Downregulation of missing in metastasis gene (MIM) is associated with the progression of bladder transitional carcinomas

Ying Wang, Jiali Liu, Elizabeth Smith, Kang Zhou, Jie Liao, Guang Yu Yang, Ming Tan, Xi Zhan

Research output: Contribution to journalArticlepeer-review

27 Scopus citations


Missing in metastasis (MIM) gene encodes a putative metastasis suppressor. However, the role of MIM in tumorigenesis and metastasis has not yet been established. Western blot analysis using a MIM specific antibody demonstrated that MIM protein is present at varying levels in a variety of normal cells as well as tumor cell lines. Immunohistochemical staining of adult mouse tissues revealed abundant MIM immunoreactivity in uroepithelial cells in the bladder, neuron Purkinje cells in the cerebellum, and megakaryocytes in the bone marrow and spleen in addition. MIM immunoreactivity also was found in human normal bladder transitional epithelial cells. However, the reactivity was not seen in 69 percent of human primary transitional cell carcinoma specimens. Over 51 percent of the tumors at low grade display MIM staining similarly to the normal cells, whereas only 16.7 percent of the tumors at high-grade with poor differentiation show faint or mild staining. Furthermore, full-length MIM protein is highly expressed in SV-HUC-L an immortalized normal transitional epithelial cell line, moderately expressed in T24 and poorly expressed in J82 and TCCSUP transitional cell carcinoma cells. This finding indicates that downegulation of MIM expression may correlate with the transition of tumor cells from distinct epithelium-like morphology to less differentiated carcinomas.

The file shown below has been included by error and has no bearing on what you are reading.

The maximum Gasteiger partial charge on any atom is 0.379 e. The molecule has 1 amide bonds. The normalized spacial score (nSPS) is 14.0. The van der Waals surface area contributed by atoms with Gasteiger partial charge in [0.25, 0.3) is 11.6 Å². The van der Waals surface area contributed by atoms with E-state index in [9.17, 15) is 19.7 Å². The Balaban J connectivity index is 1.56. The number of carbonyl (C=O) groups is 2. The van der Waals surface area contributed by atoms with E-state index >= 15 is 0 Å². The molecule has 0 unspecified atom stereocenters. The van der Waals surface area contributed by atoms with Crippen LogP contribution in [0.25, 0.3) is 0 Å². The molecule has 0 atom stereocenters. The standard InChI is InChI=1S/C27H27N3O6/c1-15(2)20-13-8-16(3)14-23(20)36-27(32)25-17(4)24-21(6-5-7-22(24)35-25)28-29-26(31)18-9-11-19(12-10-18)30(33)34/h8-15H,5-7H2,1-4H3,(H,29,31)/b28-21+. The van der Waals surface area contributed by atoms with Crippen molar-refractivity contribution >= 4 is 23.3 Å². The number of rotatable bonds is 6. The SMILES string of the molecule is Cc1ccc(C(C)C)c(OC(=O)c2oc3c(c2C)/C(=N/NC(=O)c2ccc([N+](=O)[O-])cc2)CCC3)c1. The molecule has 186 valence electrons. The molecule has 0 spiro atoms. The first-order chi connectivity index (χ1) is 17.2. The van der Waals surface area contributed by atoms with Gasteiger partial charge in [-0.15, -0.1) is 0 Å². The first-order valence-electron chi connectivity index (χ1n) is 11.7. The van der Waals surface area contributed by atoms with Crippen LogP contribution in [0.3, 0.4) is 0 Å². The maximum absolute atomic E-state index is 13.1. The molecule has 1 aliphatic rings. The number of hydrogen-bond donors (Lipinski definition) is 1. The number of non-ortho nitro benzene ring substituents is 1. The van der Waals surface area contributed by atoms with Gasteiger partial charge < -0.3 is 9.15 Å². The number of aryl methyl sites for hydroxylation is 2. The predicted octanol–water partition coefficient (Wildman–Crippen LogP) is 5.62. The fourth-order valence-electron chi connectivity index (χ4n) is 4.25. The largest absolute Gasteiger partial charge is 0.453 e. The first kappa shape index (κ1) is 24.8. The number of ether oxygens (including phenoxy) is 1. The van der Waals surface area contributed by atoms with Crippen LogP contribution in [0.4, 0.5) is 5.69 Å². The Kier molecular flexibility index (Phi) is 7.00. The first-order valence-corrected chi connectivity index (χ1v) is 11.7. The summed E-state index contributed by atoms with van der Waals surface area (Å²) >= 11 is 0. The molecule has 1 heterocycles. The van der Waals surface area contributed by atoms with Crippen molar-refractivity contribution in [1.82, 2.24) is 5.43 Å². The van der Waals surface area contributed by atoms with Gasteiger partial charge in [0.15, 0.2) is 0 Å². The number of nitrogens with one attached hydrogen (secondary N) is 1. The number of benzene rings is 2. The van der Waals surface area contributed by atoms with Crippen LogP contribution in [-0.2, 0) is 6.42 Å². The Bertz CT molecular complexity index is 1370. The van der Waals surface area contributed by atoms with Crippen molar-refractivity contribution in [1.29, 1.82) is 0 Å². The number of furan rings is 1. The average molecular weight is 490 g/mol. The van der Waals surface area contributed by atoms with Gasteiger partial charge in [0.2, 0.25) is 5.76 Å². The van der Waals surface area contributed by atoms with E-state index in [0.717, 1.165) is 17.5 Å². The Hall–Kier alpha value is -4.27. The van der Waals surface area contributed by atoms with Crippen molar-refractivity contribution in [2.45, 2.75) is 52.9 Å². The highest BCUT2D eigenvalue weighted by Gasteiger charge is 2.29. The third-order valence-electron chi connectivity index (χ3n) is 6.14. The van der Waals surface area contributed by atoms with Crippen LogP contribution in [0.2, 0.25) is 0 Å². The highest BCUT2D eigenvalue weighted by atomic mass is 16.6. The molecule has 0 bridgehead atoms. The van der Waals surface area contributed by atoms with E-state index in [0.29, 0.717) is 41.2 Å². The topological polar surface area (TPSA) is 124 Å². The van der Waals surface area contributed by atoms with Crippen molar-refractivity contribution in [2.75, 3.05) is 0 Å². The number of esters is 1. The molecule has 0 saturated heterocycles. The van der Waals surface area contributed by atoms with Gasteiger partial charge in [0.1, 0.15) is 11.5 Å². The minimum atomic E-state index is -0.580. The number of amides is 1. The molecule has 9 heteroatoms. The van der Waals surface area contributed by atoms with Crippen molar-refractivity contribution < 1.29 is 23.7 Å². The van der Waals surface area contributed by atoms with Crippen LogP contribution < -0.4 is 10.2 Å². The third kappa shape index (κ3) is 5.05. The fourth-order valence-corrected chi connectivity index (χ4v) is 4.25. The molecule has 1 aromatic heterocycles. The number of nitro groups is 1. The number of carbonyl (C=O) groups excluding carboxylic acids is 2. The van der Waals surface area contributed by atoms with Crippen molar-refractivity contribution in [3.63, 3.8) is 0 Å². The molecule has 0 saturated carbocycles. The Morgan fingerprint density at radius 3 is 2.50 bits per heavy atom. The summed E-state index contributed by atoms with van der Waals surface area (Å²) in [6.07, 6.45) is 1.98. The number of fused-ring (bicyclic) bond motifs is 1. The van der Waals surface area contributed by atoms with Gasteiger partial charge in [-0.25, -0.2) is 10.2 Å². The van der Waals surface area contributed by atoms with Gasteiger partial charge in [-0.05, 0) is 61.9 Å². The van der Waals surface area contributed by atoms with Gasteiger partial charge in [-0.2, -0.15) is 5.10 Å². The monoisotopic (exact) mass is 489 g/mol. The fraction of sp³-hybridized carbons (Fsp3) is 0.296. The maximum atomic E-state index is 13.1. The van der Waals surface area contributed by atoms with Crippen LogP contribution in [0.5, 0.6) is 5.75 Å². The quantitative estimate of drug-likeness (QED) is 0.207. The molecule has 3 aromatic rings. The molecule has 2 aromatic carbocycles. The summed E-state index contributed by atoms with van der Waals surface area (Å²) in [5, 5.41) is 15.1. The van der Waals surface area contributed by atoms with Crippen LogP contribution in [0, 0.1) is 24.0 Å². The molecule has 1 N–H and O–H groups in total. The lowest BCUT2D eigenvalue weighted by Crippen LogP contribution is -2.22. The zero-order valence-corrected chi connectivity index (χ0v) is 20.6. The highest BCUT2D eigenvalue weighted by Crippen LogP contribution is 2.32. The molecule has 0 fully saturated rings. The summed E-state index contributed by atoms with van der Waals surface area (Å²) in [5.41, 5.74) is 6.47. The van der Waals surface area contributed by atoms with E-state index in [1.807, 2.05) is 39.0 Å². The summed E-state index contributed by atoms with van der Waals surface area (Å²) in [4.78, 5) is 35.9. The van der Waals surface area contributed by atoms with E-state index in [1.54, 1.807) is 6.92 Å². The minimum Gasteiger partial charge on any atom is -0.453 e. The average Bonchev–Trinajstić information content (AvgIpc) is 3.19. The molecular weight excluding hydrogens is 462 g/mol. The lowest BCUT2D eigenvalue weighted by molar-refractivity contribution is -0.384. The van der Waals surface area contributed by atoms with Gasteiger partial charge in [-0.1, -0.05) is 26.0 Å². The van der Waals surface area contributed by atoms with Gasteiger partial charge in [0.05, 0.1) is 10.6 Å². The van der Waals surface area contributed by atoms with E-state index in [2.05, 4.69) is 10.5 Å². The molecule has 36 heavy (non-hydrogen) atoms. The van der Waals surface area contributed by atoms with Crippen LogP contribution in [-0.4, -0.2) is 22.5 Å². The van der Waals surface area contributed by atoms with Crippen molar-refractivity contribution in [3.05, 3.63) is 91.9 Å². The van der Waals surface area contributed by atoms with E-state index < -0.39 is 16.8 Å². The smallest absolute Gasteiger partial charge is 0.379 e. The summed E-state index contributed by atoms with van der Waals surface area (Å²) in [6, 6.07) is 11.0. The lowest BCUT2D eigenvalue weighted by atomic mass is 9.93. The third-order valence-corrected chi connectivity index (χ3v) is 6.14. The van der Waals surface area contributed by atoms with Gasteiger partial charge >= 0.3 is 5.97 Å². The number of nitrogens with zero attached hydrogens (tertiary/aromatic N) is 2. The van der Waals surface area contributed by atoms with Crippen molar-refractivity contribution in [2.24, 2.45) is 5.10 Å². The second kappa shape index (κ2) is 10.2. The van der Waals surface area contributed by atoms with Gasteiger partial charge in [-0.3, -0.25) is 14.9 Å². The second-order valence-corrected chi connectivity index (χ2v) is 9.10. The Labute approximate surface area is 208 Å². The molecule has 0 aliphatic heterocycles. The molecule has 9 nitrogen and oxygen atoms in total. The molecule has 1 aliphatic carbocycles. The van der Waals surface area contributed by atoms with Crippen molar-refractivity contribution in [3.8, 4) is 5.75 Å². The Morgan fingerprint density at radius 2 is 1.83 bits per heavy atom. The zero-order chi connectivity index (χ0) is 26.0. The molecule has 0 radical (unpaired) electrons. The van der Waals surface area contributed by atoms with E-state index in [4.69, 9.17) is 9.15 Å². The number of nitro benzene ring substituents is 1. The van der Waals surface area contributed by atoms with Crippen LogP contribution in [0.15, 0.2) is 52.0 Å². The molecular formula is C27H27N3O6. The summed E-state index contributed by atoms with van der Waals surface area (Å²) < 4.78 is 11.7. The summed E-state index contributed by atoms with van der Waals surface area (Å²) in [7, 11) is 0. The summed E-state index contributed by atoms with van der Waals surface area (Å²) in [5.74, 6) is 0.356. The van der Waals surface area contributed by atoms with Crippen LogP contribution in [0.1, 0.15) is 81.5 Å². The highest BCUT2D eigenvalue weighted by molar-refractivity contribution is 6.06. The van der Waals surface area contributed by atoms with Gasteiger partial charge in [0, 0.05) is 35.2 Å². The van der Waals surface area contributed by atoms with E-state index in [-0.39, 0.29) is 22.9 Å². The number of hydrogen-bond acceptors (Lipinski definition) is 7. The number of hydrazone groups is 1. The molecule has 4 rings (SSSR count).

Original languageEnglish (US)
Pages (from-to)79-86
Number of pages8
JournalCancer Investigation
Issue number2
StatePublished - Mar 2007
Externally publishedYes


  • Bladder transitional carcinomas
  • Gene expression
  • MIM
  • Metastasis

ASJC Scopus subject areas

  • Oncology
  • Cancer Research


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